The Last Option

“We might need to consider other options for you, Hayden. You won’t get to live the life we wanted you to live.” I stared at her for a moment, then choked out one word: “What?” She cleared her throat and pushed her glasses up past the bridge of her nose before continuing. “A group home is probably the best option for you.” Her words hit me with the force of a speeding train. The rest of the session went by in an almost icy silence, occasionally interrupted by her explanations and concerns about me functioning in society. As I left the office, hot tears spilled down my cheeks, blurring my vision and my purpose. My mom tried to comfort me on the car ride home, but all I managed was a half-hearted “Uh-huh” and an occasional “Yeah.” As soon as the car pulled into the driveway, I rushed inside, letting the tears flow freely. I slammed the door and collapsed in a crumpled heap on my bed, my body shaking with sobs. 

Many doctors have told me that I will never function in society or live a successful life, but the instance I described above marked the first time I became truly aware of what that meant.  At first, this angered me to no end. A few years later, I discovered what I now refer to as “the Last Option.”

Discovering my Last Option, as I called it, changed everything and set the stage for all of the successes I would enjoy in the following years. By age 19, I became a film critic for an online magazine called and a regular writer for Something Special Magazine, a passionate publication geared toward people with disabilities and their parents. Now, at age 22, I’m an internationally recognized, award-winning writer who currently holds two professional writing jobs in addition to running Asperger Experts with Danny .  On top of these external wins, I also experienced internal wins that forever changed my life. I finally knew what real confidence felt like, I realized how much I have to give this world, and I realized that I am an agent of service, not an agent of sloth. And as I racked up these personal and professional achievements, I never forgot that fateful day when I chose the Last Option.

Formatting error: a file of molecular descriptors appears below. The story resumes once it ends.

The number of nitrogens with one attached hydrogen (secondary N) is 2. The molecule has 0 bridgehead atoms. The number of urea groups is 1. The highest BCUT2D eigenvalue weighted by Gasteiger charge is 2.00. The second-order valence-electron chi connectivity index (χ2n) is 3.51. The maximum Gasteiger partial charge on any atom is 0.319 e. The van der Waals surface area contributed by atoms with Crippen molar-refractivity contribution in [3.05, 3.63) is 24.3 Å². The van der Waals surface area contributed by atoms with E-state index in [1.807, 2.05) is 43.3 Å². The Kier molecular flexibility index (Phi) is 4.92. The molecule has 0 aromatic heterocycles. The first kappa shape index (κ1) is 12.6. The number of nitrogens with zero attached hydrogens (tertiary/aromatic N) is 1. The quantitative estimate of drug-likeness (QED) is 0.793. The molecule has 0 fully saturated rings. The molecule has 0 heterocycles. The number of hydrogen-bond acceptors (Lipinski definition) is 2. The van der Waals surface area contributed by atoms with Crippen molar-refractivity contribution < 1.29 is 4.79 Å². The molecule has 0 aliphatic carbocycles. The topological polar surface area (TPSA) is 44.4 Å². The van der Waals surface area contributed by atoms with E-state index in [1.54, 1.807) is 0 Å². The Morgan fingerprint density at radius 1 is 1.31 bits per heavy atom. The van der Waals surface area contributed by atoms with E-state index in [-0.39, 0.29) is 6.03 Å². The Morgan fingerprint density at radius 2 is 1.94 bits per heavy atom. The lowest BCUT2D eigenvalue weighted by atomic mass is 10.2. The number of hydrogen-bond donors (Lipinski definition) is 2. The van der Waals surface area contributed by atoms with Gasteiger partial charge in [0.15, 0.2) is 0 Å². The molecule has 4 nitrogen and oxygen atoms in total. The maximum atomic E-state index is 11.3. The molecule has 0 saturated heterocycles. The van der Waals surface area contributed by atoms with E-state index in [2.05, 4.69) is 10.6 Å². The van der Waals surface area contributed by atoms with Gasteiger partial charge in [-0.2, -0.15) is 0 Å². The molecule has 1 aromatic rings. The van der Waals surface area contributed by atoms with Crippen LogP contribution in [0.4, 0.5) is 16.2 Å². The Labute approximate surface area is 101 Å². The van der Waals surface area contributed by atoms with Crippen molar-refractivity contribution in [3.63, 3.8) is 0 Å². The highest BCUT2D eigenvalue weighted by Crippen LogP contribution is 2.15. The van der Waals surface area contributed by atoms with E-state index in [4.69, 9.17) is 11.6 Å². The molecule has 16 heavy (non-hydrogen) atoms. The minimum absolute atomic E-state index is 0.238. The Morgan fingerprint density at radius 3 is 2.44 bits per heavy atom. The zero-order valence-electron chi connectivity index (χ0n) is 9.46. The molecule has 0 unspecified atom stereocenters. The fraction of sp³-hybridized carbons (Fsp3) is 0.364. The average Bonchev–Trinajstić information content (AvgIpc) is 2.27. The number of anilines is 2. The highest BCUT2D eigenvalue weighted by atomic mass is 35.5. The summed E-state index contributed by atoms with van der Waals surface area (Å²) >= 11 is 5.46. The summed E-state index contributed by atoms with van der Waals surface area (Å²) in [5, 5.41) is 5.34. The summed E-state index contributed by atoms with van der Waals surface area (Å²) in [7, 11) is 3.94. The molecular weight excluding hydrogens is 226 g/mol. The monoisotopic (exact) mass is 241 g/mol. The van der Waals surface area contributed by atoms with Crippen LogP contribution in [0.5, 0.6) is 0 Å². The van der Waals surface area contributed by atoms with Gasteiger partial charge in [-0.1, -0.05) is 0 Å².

So what is this Last Option? The Last Option is the option you make after you are told you are out of options. You are never truly out of options, because the Last Option is simply creating new options for yourself. The true power behind creating your own options is figuring out that your options only disappear if you let them. For example, I could have easily taken a licensed professional’s advice and moved to a group home, but I chose instead to eliminate that option and open up a new avenue of limitless possibilities for myself. And I’m still exploring that avenue.

For as long as I can remember, I’ve been told what I can’t do. A local doctor saw me shortly after I was diagnosed with Asperger’s and ADHD, and told my mother that I would never have any friends and would likely need a group home. I was 5. That doctor didn’t even give me a chance.  So already I’ve been told by two doctors that my life won’t ever reach the quality that I desire. Now, when someone says something like that to me, it ceases to be an insult and becomes a challenge. I’m a competitive guy, so the prospect of a challenge excites me. I took that challenge and transformed my life into one on a fast track to success.

I never let someone else decide my fate and tell me what my options are. My options are whatever I want them to be. I’ve seen(and read about) people with Autism learn to speak after years of silence. Think about how many professionals told them they would never hear their own voice.

People with Asperger’s, I speak directly to you: You are enough. If you let someone else govern your destiny, you’ve abandoned your potential and resigned yourself to mediocrity. Please don’t let this happen. Please, please, if you get down to your Last Option, take it and run with it. Explore it. Enjoy it. And live the life you want to live.



22 thoughts on “The Last Option

  1. Reading this reminds me how very blessed I have been in my journey with my son since he was diagnosed with ADHD and Asperger’s. Our Dr’s and counselor have been SO encouraging and hopeful that my son will do great things in this world. They have recognized that he is a brilliant little boy who has many abilities that we can build on. I am especially thankful for this on the days when it feels like we are completely failing at life and like for is no hope for peace and happiness. Thank you for sharing your experiences with us!!


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